(You will miss the first cluster of installations in Ichon’s Hangang Art Park.)
Ichon Hangang Park
Ichon Park Profile
In the past, the river banks here held a wide sandy beach. Countless generations of Seoulites bathed in the blazing summer sun.
However, 1960s’ boom brought development. Now high-rise real estate and high-income mortals haunt the grounds north of Gangbyeon Expressway.
Let’s dig a little more into Yongsan’s history.
- Bugaksan (북악산): north (북; buk) mountain (산; san).
- Inwangsan (인왕산): west mountain.
- Naksan (낙산): east mountain.
- Namsan (남산): south (남; nam) mountain (산; san).
- Yong Mountain (용산; Yong-san), which sits in the middle of the district. Its name means Dragon (용; Yong) Mountain (산; san).
- A fable from the Baekje Dynasty, the Han River’s first kingdom, described two dragons (용; Yong) that appeared over the river near Yongsan District.
However, while Joseon’s rulers dominated development around the capital, Yongsan brimmed with commerce and trade days of old. Why?
Yongsan Port (용산항). Though one of many along the Han, it sat closest to the inner sanctum. Trading posts and storage houses rose to receive vessels brimming with fine goods, enriching and enticing savvy merchants.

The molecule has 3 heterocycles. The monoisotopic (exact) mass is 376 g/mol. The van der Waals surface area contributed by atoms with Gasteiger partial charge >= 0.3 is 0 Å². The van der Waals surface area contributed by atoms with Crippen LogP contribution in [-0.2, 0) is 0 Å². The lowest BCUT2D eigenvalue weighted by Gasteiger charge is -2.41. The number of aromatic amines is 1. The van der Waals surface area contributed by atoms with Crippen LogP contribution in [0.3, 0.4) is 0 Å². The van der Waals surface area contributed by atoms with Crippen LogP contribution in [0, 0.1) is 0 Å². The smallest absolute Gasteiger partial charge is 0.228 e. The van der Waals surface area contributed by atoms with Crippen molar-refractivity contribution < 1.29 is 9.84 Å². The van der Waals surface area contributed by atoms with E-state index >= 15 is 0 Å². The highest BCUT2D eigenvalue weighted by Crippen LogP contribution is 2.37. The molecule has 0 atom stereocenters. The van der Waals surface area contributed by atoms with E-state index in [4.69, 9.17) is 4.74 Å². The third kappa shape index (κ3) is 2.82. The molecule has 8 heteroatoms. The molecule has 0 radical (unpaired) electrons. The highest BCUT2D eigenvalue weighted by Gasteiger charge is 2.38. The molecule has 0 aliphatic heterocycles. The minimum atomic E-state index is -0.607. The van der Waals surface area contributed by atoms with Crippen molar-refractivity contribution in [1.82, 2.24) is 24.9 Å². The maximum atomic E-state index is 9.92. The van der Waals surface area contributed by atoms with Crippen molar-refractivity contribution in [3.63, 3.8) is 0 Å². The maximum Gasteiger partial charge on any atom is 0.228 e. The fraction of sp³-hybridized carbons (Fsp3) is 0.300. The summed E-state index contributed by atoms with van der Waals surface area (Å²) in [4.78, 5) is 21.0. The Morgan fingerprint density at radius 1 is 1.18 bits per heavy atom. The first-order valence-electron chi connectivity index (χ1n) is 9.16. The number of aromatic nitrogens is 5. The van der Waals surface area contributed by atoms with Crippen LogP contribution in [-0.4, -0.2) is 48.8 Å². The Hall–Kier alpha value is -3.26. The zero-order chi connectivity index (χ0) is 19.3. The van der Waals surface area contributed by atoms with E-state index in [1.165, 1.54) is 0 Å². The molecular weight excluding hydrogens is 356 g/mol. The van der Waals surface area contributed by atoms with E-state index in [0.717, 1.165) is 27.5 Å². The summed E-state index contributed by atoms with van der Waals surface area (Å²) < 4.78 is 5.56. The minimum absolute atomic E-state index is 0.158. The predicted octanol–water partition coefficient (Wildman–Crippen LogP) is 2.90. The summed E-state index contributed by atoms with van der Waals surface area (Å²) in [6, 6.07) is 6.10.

Some believe Yongsan birthed capitalism in Korea.
Tip! Neighborhood Names
Joseon era workers chopped blocks of the cold stuff from upriver mountaintops, sailed it down to Yongsan, and kept it in cold storage until royals desired a cool glass of something.
Yongsan Port’s ships and easy money brought something else: foreigners. French, Chinese, Japanese merchants and ideologs soon settled the area.
Japan made a few deep cosmetic changes to Seoul when they occupied Korea (1910~1945):
- They tore down the old capital’s walls and expanded the city.
- They razed many royal palaces and sacred shrines.
- And they set up Yongsan Garrison (용산수비대) near Yongsan Mountain.
The military base served as the Imperial Army’s headquarters in Korea until their defeat following WWII.
(Glance at a map of Seoul today. Notice an oversized green patch (satellite view) of land? That’s not a park. Map makers painted those pristine trees over top.)
In 2018, U.S. military moved to Camp Humphreys south of Seoul and handed most of the prime real estate back to Seoul.
Foreign Towns 2.0
Yongsan Garrison supercharged the foreign community in Yongsan. Years ago, bars and eateries near the base swelled with cash gorged soldiers.
Though most of the military folks hightailed it south, Yongsan’s foreigner neighborhoods kept their international flavor, including:
- Itaewon Neighborhood (이태원동; Itaewon-dong), Seoul’s most famed foreigner neighborhood. Just down the road from the old Yongsan Garrison, it holds an eclectic mix of restaurants, nightclubs, and religious institutions.